Mount Union College - Unonian Yearbook (Alliance, OH)

 - Class of 1903

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Mount Union College - Unonian Yearbook (Alliance, OH) online yearbook collection, 1903 Edition, Cover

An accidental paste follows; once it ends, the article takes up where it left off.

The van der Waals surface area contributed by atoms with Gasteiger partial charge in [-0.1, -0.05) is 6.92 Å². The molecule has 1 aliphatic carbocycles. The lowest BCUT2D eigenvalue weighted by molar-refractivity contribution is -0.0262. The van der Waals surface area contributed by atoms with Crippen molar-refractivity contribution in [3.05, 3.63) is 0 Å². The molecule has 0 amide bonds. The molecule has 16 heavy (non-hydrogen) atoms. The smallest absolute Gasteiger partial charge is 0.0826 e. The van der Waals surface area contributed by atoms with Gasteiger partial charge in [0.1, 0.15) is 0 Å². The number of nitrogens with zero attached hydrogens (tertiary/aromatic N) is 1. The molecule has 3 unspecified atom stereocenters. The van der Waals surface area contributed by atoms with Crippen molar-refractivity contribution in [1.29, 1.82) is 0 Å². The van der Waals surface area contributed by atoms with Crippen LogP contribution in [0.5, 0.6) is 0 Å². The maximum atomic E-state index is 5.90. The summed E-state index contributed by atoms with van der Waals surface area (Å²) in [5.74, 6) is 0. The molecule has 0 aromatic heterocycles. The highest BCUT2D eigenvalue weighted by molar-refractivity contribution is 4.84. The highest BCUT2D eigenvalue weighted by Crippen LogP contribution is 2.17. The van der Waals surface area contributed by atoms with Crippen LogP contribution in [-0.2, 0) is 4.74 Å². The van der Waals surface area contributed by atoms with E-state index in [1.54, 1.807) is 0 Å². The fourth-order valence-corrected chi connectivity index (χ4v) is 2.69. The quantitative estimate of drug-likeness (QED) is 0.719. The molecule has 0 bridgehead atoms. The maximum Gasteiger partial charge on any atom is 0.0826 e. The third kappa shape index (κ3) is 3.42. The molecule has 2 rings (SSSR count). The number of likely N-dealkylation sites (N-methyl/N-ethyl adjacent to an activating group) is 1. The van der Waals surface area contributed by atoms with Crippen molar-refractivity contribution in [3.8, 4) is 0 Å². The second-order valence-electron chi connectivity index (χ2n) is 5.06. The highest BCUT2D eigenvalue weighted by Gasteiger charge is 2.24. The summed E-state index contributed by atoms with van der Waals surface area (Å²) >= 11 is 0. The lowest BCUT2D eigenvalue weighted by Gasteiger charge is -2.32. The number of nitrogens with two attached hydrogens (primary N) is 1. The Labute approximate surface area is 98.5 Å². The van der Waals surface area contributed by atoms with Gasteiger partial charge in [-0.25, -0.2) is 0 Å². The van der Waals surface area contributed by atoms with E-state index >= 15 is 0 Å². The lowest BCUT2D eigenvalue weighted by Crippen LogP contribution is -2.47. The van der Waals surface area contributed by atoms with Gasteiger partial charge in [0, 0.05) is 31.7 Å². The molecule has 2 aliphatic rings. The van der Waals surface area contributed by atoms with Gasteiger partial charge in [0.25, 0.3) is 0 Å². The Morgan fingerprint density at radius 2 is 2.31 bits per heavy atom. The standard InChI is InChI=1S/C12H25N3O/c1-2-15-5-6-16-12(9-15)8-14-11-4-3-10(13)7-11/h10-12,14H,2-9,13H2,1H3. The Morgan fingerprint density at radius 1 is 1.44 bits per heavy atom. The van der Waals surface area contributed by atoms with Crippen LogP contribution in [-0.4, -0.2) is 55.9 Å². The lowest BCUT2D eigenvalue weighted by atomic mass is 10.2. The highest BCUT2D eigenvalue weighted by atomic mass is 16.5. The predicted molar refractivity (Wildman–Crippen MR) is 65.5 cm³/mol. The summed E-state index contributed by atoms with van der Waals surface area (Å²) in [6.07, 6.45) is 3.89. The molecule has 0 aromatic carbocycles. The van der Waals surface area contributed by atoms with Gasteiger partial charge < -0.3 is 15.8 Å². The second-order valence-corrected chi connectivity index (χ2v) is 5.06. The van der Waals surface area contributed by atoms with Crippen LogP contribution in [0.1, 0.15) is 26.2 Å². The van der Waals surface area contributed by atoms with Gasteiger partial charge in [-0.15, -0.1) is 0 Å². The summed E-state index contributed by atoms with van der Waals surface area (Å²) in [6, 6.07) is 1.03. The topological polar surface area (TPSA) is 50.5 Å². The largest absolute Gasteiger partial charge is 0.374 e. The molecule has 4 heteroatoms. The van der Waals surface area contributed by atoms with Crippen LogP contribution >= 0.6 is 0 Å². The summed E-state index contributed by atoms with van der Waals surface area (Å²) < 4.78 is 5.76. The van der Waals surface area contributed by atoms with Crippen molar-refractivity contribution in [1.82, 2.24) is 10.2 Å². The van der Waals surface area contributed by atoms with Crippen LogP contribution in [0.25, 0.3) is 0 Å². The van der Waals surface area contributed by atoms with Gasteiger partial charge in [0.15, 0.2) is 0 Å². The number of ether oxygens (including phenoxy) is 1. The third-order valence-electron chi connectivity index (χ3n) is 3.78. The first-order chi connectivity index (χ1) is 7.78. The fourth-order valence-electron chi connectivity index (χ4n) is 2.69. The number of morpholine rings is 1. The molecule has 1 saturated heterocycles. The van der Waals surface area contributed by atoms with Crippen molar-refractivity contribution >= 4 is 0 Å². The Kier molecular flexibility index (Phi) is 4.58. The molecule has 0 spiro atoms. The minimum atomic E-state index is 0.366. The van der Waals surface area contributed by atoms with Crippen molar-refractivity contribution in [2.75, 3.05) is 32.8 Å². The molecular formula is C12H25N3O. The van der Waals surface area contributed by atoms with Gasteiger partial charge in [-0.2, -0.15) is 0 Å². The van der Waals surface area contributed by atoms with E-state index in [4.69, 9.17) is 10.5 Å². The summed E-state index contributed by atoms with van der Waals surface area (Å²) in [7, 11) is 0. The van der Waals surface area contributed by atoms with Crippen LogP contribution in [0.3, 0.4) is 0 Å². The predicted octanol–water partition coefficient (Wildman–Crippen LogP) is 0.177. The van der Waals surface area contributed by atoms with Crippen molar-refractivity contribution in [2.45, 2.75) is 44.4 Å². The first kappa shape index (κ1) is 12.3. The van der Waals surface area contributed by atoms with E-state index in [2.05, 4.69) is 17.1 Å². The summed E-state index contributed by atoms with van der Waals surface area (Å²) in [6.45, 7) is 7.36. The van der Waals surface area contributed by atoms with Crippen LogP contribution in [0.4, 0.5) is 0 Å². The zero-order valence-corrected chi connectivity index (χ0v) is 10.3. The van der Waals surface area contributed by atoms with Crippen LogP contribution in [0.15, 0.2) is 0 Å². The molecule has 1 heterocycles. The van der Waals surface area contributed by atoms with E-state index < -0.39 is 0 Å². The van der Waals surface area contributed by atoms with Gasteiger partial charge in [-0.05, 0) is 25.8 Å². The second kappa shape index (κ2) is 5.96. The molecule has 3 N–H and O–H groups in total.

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Text from Pages 1 - 212 of the 1903 volume: